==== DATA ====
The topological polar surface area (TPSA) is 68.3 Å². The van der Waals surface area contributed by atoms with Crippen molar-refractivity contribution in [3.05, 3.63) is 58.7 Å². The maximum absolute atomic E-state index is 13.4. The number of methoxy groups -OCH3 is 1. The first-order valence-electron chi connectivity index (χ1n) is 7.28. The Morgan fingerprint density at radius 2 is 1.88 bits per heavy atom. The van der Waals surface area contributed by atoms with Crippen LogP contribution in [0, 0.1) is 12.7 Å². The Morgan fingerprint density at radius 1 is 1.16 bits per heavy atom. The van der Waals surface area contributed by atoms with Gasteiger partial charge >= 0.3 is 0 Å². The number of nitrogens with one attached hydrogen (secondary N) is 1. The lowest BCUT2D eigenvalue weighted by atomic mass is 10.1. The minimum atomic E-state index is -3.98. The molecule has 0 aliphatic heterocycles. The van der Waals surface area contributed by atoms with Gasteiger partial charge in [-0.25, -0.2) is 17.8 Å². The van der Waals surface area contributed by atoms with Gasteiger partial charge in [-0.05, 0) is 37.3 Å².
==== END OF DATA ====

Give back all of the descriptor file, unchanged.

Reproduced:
The topological polar surface area (TPSA) is 68.3 Å². The van der Waals surface area contributed by atoms with Crippen molar-refractivity contribution in [3.05, 3.63) is 58.7 Å². The maximum absolute atomic E-state index is 13.4. The number of methoxy groups -OCH3 is 1. The first-order valence-electron chi connectivity index (χ1n) is 7.28. The Morgan fingerprint density at radius 2 is 1.88 bits per heavy atom. The van der Waals surface area contributed by atoms with Crippen LogP contribution in [0, 0.1) is 12.7 Å². The Morgan fingerprint density at radius 1 is 1.16 bits per heavy atom. The van der Waals surface area contributed by atoms with Gasteiger partial charge >= 0.3 is 0 Å². The number of nitrogens with one attached hydrogen (secondary N) is 1. The lowest BCUT2D eigenvalue weighted by atomic mass is 10.1. The minimum atomic E-state index is -3.98. The molecule has 0 aliphatic heterocycles. The van der Waals surface area contributed by atoms with Gasteiger partial charge in [-0.25, -0.2) is 17.8 Å². The van der Waals surface area contributed by atoms with Gasteiger partial charge in [-0.05, 0) is 37.3 Å².